Opinion polls aren’t worth bothering with in conference season. It’s only once we’re well into October, with Parliament back and the nights drawing in, that we’ll really know where things stand. But here’s a not especially daring prediction: come Halloween, the polls will show Labour with a sufficient lead to put Ed Miliband into Downing Street.

For those of us who never want to see another Labour Government, that’s a ghastly prospect. Even for Labour supporters – the more perceptive ones – there’s a sense that getting back into office won’t be as much fun as it was in 1997. This is how the Labour activist and blogger Hopi Sen puts it:

“There is a spectre haunting Labour conference.

“Perhaps it’s me. I trundle around, listening to snippets of fringe meetings, having snatched conversations, listening to others. Absorbing speeches, debates, thoughts.

“Labour’s message at the conference is clear: we will improve the life of you and your family more than that other lot. It’s a credible, reasonable, left of centre message. It’s what I want a Labour opposition to say, and a Labour government to do.

“But there’s this spectre, and it lurks behind the costed policy pledges and the wrap around child care. It hides among the million new houses, and the repealed bedroom tax. It sits in the audience  behind Ed Balls speech, stands off camera during every Labour up and comers soundbite.”

Sen calls this spectre the “long ugly” (insert joke about your least favourite shadow cabinet member here) and describes it thus:

“What is the long ugly? It is the years – perhaps even decades – of spending restraint and tax rises that lie ahead of the next government.

“…after all the cuts of the current government… after all the cuts of the first year of a Labour government, there will still be the need for £25 billion worth of cuts or tax increases, just to meet the government’s current deficit expectations. That’s with what Paul Johnson [of the IFS] called ‘optimistic’ growth forecasts.

“For everything we hate today, more to come tomorrow, and tomorrow, and tomorrow.”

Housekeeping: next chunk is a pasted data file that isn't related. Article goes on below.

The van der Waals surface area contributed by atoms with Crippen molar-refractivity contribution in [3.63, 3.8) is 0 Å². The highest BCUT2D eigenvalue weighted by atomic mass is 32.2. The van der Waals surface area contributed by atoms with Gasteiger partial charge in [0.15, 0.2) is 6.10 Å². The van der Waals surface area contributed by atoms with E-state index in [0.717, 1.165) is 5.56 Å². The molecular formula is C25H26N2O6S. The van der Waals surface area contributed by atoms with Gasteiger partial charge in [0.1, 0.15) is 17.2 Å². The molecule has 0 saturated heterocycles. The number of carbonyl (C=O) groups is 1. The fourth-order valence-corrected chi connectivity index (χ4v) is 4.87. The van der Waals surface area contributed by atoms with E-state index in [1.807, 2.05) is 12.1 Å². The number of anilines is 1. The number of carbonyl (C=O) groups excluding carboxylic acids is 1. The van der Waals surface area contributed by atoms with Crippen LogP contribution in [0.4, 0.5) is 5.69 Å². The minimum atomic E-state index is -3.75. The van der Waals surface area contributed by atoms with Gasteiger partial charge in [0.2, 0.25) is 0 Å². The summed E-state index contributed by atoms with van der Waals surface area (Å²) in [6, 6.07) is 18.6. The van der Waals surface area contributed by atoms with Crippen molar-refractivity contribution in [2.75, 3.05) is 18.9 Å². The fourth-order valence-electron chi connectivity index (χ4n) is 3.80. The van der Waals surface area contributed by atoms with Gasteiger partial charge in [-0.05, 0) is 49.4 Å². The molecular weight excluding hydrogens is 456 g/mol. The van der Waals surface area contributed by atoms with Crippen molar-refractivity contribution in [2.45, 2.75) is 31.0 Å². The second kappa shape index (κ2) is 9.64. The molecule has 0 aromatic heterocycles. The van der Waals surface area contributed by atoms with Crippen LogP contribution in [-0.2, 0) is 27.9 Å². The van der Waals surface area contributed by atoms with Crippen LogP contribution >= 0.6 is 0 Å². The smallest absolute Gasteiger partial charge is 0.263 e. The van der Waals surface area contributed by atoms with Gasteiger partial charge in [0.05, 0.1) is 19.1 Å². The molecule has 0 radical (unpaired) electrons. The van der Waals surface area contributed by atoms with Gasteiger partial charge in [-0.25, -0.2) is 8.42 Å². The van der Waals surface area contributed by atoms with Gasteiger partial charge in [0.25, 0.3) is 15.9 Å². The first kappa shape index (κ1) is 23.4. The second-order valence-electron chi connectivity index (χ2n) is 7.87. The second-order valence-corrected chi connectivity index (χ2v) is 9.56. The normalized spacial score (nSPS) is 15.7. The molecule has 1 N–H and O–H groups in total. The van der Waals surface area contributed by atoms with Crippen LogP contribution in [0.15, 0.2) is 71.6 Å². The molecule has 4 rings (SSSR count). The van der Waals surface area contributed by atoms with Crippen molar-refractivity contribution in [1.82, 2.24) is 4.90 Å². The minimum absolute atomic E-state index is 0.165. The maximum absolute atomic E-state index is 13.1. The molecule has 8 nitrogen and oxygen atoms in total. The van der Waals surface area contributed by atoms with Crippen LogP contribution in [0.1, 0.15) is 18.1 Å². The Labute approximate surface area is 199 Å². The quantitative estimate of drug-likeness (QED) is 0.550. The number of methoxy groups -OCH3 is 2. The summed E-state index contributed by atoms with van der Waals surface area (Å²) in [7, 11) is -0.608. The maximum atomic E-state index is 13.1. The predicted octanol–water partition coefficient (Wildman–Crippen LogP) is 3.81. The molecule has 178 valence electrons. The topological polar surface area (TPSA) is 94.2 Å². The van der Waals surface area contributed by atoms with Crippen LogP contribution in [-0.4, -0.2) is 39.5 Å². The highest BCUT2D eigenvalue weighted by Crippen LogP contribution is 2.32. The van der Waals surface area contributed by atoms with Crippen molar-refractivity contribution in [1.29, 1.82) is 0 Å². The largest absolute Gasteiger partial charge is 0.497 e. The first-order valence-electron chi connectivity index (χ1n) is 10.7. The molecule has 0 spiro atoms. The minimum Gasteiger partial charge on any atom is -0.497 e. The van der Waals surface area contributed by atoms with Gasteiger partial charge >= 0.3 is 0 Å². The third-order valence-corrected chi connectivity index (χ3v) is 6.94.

What Sen recognises is that while politicians can ignore financial reality for a while, they can never escape it – and that, furthermore, this all-important context has changed forever. This applies to the Conservative Party as much as it does to Labour. Sharing the proceeds of growth is no longer an option. Growth may be back, but the proceeds were spent years ago. Now we must settle the bill.

It’s not just the budgetary deficit and the national debt we have to take into account, but also the liabilities that lurk off the balance sheet: unfunded pension liabilities, overdue investments in national infrastructure, the escalating costs of healthcare for an increasingly old and obese population.

Hopi Sen concludes with a call to arms:

“…through the crafted soundbites on the gulf between us and the Tories, the long ugly sits, quietly, waiting for its time.

“When will it make its fangs, claws and snarls known? This year? In the election campaign? In the first, or second of third year of a Labour government?

“I don’t know. But I think the long ugly is coming, and we should prepare ourselves for a fight with a real big bad wolf. If we don’t prepare for that fight now, we won’t be able to defeat it.”

Too late! If we wanted to prepare for the long ugly then we should have got started decades ago. Successive governments had their chance to use the years of growth – and easy credit – to enact the structural reforms and genuine investments that were required. Previous Conservative administrations share some of the blame for not doing so, but it has to be said that Tony Blair and Gordon Brown are especially culpable. They had the money and the majorities to make the big decisions that now have to be made in much more difficult circumstances.

As we contemplate the long ugly that lies ahead of us, let’s not forget the long stupid that lies behind us.

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